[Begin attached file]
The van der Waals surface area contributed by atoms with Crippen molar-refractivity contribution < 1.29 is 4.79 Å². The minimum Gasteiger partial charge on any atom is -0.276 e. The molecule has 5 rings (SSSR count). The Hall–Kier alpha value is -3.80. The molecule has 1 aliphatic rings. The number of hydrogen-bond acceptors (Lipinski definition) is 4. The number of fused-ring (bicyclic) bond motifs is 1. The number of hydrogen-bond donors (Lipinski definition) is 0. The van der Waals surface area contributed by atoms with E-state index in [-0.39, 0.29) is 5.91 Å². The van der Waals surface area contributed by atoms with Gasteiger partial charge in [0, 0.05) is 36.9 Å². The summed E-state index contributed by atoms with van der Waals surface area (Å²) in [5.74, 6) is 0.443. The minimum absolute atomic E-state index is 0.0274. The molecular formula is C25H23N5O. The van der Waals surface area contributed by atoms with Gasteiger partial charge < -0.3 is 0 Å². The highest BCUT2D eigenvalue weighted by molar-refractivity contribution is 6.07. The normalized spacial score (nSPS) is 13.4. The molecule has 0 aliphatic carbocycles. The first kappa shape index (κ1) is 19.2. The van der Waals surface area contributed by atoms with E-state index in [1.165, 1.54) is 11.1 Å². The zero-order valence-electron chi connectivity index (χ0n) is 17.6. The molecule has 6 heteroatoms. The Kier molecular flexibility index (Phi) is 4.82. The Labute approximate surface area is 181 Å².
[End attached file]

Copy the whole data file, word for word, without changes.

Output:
The van der Waals surface area contributed by atoms with Crippen molar-refractivity contribution < 1.29 is 4.79 Å². The minimum Gasteiger partial charge on any atom is -0.276 e. The molecule has 5 rings (SSSR count). The Hall–Kier alpha value is -3.80. The molecule has 1 aliphatic rings. The number of hydrogen-bond acceptors (Lipinski definition) is 4. The number of fused-ring (bicyclic) bond motifs is 1. The number of hydrogen-bond donors (Lipinski definition) is 0. The van der Waals surface area contributed by atoms with E-state index in [-0.39, 0.29) is 5.91 Å². The van der Waals surface area contributed by atoms with Gasteiger partial charge in [0, 0.05) is 36.9 Å². The summed E-state index contributed by atoms with van der Waals surface area (Å²) in [5.74, 6) is 0.443. The minimum absolute atomic E-state index is 0.0274. The molecular formula is C25H23N5O. The van der Waals surface area contributed by atoms with Gasteiger partial charge < -0.3 is 0 Å². The highest BCUT2D eigenvalue weighted by molar-refractivity contribution is 6.07. The normalized spacial score (nSPS) is 13.4. The molecule has 0 aliphatic carbocycles. The first kappa shape index (κ1) is 19.2. The van der Waals surface area contributed by atoms with E-state index in [1.165, 1.54) is 11.1 Å². The zero-order valence-electron chi connectivity index (χ0n) is 17.6. The molecule has 6 heteroatoms. The Kier molecular flexibility index (Phi) is 4.82. The Labute approximate surface area is 181 Å².